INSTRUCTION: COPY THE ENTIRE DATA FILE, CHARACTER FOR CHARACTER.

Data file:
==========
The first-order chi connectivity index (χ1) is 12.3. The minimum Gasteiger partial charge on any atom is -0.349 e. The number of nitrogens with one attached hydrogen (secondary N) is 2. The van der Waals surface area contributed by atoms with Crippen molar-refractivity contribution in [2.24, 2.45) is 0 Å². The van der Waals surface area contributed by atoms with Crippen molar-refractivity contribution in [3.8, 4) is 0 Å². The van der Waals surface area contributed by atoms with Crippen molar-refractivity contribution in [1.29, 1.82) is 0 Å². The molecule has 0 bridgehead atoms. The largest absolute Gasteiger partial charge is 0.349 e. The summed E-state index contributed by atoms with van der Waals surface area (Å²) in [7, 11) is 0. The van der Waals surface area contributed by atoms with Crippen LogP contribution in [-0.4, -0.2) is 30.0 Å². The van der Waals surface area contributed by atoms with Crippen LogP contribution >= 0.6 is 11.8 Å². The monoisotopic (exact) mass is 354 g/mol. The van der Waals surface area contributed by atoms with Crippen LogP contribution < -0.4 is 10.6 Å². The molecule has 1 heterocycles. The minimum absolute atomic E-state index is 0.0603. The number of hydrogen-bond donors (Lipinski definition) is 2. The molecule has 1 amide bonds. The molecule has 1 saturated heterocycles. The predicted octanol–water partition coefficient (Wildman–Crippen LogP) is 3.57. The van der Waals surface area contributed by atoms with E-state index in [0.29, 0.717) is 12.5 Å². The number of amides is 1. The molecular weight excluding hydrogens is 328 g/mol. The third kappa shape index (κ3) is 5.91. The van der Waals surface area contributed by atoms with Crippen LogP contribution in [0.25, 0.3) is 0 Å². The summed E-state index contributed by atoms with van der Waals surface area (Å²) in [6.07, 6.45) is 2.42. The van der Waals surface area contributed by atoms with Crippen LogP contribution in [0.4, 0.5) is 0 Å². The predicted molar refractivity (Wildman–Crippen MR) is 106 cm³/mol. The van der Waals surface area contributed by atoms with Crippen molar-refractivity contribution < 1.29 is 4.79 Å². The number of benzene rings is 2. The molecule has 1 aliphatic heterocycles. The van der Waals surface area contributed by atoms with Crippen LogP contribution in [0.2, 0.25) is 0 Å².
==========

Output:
The first-order chi connectivity index (χ1) is 12.3. The minimum Gasteiger partial charge on any atom is -0.349 e. The number of nitrogens with one attached hydrogen (secondary N) is 2. The van der Waals surface area contributed by atoms with Crippen molar-refractivity contribution in [2.24, 2.45) is 0 Å². The van der Waals surface area contributed by atoms with Crippen molar-refractivity contribution in [3.8, 4) is 0 Å². The van der Waals surface area contributed by atoms with Crippen molar-refractivity contribution in [1.29, 1.82) is 0 Å². The molecule has 0 bridgehead atoms. The largest absolute Gasteiger partial charge is 0.349 e. The summed E-state index contributed by atoms with van der Waals surface area (Å²) in [7, 11) is 0. The van der Waals surface area contributed by atoms with Crippen LogP contribution in [-0.4, -0.2) is 30.0 Å². The van der Waals surface area contributed by atoms with Crippen LogP contribution >= 0.6 is 11.8 Å². The monoisotopic (exact) mass is 354 g/mol. The van der Waals surface area contributed by atoms with Crippen LogP contribution < -0.4 is 10.6 Å². The molecule has 1 heterocycles. The minimum absolute atomic E-state index is 0.0603. The number of hydrogen-bond donors (Lipinski definition) is 2. The molecule has 1 amide bonds. The molecule has 1 saturated heterocycles. The predicted octanol–water partition coefficient (Wildman–Crippen LogP) is 3.57. The van der Waals surface area contributed by atoms with E-state index in [0.29, 0.717) is 12.5 Å². The number of amides is 1. The molecular weight excluding hydrogens is 328 g/mol. The third kappa shape index (κ3) is 5.91. The van der Waals surface area contributed by atoms with Crippen LogP contribution in [0.25, 0.3) is 0 Å². The summed E-state index contributed by atoms with van der Waals surface area (Å²) in [6.07, 6.45) is 2.42. The van der Waals surface area contributed by atoms with Crippen LogP contribution in [0.4, 0.5) is 0 Å². The predicted molar refractivity (Wildman–Crippen MR) is 106 cm³/mol. The van der Waals surface area contributed by atoms with Crippen molar-refractivity contribution < 1.29 is 4.79 Å². The number of benzene rings is 2. The molecule has 1 aliphatic heterocycles. The van der Waals surface area contributed by atoms with Crippen LogP contribution in [0.2, 0.25) is 0 Å².